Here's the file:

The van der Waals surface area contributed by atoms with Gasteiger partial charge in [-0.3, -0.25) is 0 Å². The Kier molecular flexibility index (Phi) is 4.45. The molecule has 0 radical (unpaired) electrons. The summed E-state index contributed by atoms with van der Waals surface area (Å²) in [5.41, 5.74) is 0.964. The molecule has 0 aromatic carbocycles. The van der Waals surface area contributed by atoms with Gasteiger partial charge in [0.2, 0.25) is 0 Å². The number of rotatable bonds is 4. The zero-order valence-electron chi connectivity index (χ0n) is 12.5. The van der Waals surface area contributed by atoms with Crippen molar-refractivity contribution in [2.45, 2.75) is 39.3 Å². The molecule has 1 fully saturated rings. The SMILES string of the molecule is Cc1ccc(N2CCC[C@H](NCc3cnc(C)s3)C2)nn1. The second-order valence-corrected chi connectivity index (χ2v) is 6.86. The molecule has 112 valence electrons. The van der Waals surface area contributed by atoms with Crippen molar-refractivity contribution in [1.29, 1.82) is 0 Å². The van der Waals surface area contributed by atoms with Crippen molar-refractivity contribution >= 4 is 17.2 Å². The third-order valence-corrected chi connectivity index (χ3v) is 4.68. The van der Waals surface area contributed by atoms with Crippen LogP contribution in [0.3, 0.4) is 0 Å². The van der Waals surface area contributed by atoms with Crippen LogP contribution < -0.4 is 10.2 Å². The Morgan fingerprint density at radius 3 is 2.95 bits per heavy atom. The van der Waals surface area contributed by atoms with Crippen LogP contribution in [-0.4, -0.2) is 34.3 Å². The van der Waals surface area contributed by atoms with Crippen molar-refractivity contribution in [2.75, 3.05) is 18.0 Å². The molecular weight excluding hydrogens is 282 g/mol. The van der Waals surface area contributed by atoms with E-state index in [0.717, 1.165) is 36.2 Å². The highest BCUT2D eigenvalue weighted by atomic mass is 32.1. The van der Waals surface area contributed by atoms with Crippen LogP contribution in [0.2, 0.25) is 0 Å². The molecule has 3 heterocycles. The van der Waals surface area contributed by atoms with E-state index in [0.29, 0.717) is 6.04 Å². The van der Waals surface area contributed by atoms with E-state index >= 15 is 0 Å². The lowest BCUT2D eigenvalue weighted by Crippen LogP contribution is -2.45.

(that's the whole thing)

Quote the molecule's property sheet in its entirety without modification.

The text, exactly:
The van der Waals surface area contributed by atoms with Gasteiger partial charge in [-0.3, -0.25) is 0 Å². The Kier molecular flexibility index (Phi) is 4.45. The molecule has 0 radical (unpaired) electrons. The summed E-state index contributed by atoms with van der Waals surface area (Å²) in [5.41, 5.74) is 0.964. The molecule has 0 aromatic carbocycles. The van der Waals surface area contributed by atoms with Gasteiger partial charge in [0.2, 0.25) is 0 Å². The number of rotatable bonds is 4. The zero-order valence-electron chi connectivity index (χ0n) is 12.5. The van der Waals surface area contributed by atoms with Crippen molar-refractivity contribution in [2.45, 2.75) is 39.3 Å². The molecule has 1 fully saturated rings. The SMILES string of the molecule is Cc1ccc(N2CCC[C@H](NCc3cnc(C)s3)C2)nn1. The second-order valence-corrected chi connectivity index (χ2v) is 6.86. The molecule has 112 valence electrons. The van der Waals surface area contributed by atoms with Crippen molar-refractivity contribution in [1.29, 1.82) is 0 Å². The van der Waals surface area contributed by atoms with Crippen molar-refractivity contribution >= 4 is 17.2 Å². The third-order valence-corrected chi connectivity index (χ3v) is 4.68. The van der Waals surface area contributed by atoms with Crippen LogP contribution in [0.3, 0.4) is 0 Å². The van der Waals surface area contributed by atoms with Crippen LogP contribution < -0.4 is 10.2 Å². The Morgan fingerprint density at radius 3 is 2.95 bits per heavy atom. The van der Waals surface area contributed by atoms with Crippen LogP contribution in [-0.4, -0.2) is 34.3 Å². The van der Waals surface area contributed by atoms with Crippen molar-refractivity contribution in [2.75, 3.05) is 18.0 Å². The molecular weight excluding hydrogens is 282 g/mol. The van der Waals surface area contributed by atoms with E-state index in [0.717, 1.165) is 36.2 Å². The highest BCUT2D eigenvalue weighted by atomic mass is 32.1. The van der Waals surface area contributed by atoms with Crippen LogP contribution in [0.2, 0.25) is 0 Å². The molecule has 3 heterocycles. The van der Waals surface area contributed by atoms with E-state index in [0.29, 0.717) is 6.04 Å². The van der Waals surface area contributed by atoms with E-state index >= 15 is 0 Å². The lowest BCUT2D eigenvalue weighted by Crippen LogP contribution is -2.45.